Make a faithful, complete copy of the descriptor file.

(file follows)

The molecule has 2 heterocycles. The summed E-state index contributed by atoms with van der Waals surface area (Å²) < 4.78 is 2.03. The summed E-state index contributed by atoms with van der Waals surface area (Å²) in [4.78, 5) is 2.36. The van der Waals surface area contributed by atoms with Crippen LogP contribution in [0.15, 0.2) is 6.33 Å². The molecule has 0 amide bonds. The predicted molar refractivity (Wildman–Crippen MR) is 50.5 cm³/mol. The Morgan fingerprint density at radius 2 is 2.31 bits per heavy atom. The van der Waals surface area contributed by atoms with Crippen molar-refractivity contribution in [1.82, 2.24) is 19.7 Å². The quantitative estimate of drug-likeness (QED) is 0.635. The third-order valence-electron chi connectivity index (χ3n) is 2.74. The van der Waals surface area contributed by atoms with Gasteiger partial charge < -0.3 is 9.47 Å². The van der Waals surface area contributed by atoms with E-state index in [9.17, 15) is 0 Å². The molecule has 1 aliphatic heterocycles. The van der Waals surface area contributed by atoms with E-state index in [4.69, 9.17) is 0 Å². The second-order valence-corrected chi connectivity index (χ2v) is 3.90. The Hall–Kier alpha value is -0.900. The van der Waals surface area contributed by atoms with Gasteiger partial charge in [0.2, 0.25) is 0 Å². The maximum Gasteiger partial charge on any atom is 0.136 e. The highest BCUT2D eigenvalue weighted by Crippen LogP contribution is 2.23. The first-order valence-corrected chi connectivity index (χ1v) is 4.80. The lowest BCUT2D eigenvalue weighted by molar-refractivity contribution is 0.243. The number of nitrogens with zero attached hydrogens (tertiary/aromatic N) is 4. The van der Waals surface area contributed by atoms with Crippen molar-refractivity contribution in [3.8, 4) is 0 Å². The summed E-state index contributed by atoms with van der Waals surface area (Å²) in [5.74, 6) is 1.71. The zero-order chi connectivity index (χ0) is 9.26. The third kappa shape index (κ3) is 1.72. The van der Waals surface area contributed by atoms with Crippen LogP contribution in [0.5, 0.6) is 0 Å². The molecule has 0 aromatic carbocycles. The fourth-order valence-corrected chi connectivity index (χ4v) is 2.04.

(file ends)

The molecule has 2 heterocycles. The summed E-state index contributed by atoms with van der Waals surface area (Å²) < 4.78 is 2.03. The summed E-state index contributed by atoms with van der Waals surface area (Å²) in [4.78, 5) is 2.36. The van der Waals surface area contributed by atoms with Crippen LogP contribution in [0.15, 0.2) is 6.33 Å². The molecule has 0 amide bonds. The predicted molar refractivity (Wildman–Crippen MR) is 50.5 cm³/mol. The Morgan fingerprint density at radius 2 is 2.31 bits per heavy atom. The van der Waals surface area contributed by atoms with Crippen molar-refractivity contribution in [1.82, 2.24) is 19.7 Å². The quantitative estimate of drug-likeness (QED) is 0.635. The third-order valence-electron chi connectivity index (χ3n) is 2.74. The van der Waals surface area contributed by atoms with Gasteiger partial charge < -0.3 is 9.47 Å². The van der Waals surface area contributed by atoms with E-state index in [9.17, 15) is 0 Å². The molecule has 1 aliphatic heterocycles. The van der Waals surface area contributed by atoms with E-state index in [4.69, 9.17) is 0 Å². The second-order valence-corrected chi connectivity index (χ2v) is 3.90. The Hall–Kier alpha value is -0.900. The van der Waals surface area contributed by atoms with Gasteiger partial charge in [0.2, 0.25) is 0 Å². The maximum Gasteiger partial charge on any atom is 0.136 e. The highest BCUT2D eigenvalue weighted by Crippen LogP contribution is 2.23. The first-order valence-corrected chi connectivity index (χ1v) is 4.80. The lowest BCUT2D eigenvalue weighted by molar-refractivity contribution is 0.243. The number of nitrogens with zero attached hydrogens (tertiary/aromatic N) is 4. The van der Waals surface area contributed by atoms with Crippen molar-refractivity contribution in [3.8, 4) is 0 Å². The summed E-state index contributed by atoms with van der Waals surface area (Å²) in [5.74, 6) is 1.71. The zero-order chi connectivity index (χ0) is 9.26. The third kappa shape index (κ3) is 1.72. The van der Waals surface area contributed by atoms with Crippen LogP contribution in [0.5, 0.6) is 0 Å². The molecule has 0 aromatic carbocycles. The fourth-order valence-corrected chi connectivity index (χ4v) is 2.04.